Tata Steel stock price has returned 280 per cent from Covid lows, riding on an elongated steel cycle in the period. The recovering global demand post-Covid, hampered by supply restrictions in the wake of the pandemic, and later the Russia-Ukraine war, have allowed favourable pricing in the sector. The spreads in the sector (price realisation minus costs) have reached significant highs and later corrected as input price inflation surprised the industry; and continue to be on the higher side.

The stock is now trading 25 per cent below last 5-year average one-year forward EV/EBITDA while discounting a correction from peak spreads in the next two years. In such a scenario, we recommend that investors can hold the stock. The cost side outlook looks even grimmer in the short term, but structural factors of limited steel supply globally can support steel prices in the longer term.

Tata Steel operates from two primary regions, Tata Steel standalone contributing to 53 per cent of FY22 revenues and 79 per cent of EBITDA and Tata Steel Europe (37 per cent revenue and 19 per cent EBITDA). The company operates from Thailand as well.

Rising realisations

Tata Steel’s consolidated realisations have nearly doubled from ₹47,331/tonne in Q1FY21 to ₹95,816/tonne in Q1FY23, which was also 11 per cent QoQ growth from Q4FY22. The domestic steel prices were tracking international trends which, over the last two years, saw robust demand in steel as core sectors of infrastructure and capital goods benefited from stimulus packages announced across economies. China, which accounts for half of global steel industry, and Europe, were on a path of decarbonisation, which further impeded the availability of steel in the international markets. Russia and Ukraine, both of which also have strong contribution to steel output, saw their volumes decline in the last phase of the two-year period.

Steel realisations are expected to correct 15-20 per cent from the peak in the next two years. Domestically, steel prices may have already corrected 15-20 per cent from Q1FY23 as new export duty limits announced will impact prices realised in the market. With recovering domestic demand from auto and infrastructure, and tracking international prices, further decline in realisations is not much expected. Internationally, input prices have started correcting which should lead to a correction in realisations as well. On the supply side, either by European decarbonisation (using fossil fuels to be made prohibitively expensive) or by self-regulated limits on production in China, strong export market flooding is a remote possibility compared to the previous decade. The high cost of ‘green steel’ production should sustain above average realisations internationally.

Spike in input costs

The primary input costs are iron ore and coking coal. The spike in coking coal has been consistent with rise in steel prices in the last two years but has spiked significantly in the last two quarters. Driven by energy costs, raw material cost per tonne has increased to ₹35,000 range in Q1FY23 from ₹20,000 in Q1FY21. The industry has witnessed coal prices nearly tripling to $600 per tonne from an average range of $200 per tonne. This is in comparison to steel prices in the range of $800-1,000 per tonne and coking coal required at 0.7-1x of steel production.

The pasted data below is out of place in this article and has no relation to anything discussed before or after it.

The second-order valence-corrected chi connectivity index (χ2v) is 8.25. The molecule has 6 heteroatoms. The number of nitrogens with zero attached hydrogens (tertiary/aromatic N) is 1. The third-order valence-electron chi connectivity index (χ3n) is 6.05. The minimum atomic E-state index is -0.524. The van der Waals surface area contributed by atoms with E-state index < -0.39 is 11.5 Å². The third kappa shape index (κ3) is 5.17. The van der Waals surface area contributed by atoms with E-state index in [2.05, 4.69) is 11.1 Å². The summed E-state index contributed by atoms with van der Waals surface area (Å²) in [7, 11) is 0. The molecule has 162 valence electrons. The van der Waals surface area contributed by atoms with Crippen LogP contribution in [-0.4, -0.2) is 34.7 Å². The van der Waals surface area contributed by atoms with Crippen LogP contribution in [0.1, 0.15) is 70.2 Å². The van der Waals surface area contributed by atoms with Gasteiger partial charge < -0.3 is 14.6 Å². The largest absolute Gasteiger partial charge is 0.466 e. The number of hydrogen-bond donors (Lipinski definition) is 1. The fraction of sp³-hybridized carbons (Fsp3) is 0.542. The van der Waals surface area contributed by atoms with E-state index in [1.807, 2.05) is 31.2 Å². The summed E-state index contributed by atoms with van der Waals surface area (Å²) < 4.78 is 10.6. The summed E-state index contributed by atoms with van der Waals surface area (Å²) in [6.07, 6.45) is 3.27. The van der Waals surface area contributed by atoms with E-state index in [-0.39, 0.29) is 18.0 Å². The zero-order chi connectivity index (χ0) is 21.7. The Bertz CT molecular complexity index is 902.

The recent spike can again be attributed in part to Russia-Ukraine war. With restricted supply from Russia to Europe and the strain shared by all other sources of energy (gas, LPG and nuclear), energy costs, especially in Europe, will remain elevated. The region’s energy stockpiling, to last through the upcoming winter, will pressure energy prices globally, which may have started receding from the peak at the end of Q1FY23 (expected to be reflected with a lag). Despite the near-term relief, coal prices are expected to be elevated.

Financials and Leverage

Tata Steel net debt has come down from ₹1 lakh crore in FY20 to ₹54,500 crore in June 2022, which is 0.87x net debt to EBITDA. The company continues to target $1 billion (₹7,800 crore) in debt reduction every year and has so far managed to exceed the targets. The company has completed a ₹12,000-crore acquisition in Neelachal Ispat and expects to reignite the 1 MTPA capacity in the next three months. Tata Steel operates capacity of 30 MTPA currently and plans to increase the same to 40 MTPA in the next decade.

The company’s Kalinganagar facility has 3 MTPA capacity which it plans to increase by 5 MTPA. Tata Steel sees additional 4 MTPA capacity that can be unlocked in Neelachal capacity as well. The company reasons that with much of the growth sourced in-house, the company can phase out the expansion without getting overleveraged again if the steel cycles turn.

In the midst of a steel cycle the company is trading at 4.3 times FY23 EV/EBITDA. The consensus estimates have also factored in unfavourable raw material prices, going forward, with only a mild contraction in revenues with 6 per cent CAGR decline to FY24 and 22 per cent EBITDA decline. Investors can hold the stock trading at such lower valuations and with much of negative commodity impact priced in. Any recovery in steel or input price commodity, along with capacity growth execution, can be a positive surprise at these levels. 

Why
The company continues to deleverage
Current stock price factoring significant input price inflation and correction in steel prices
Capacity expansion plans are aggressive and amenable to macro shifts
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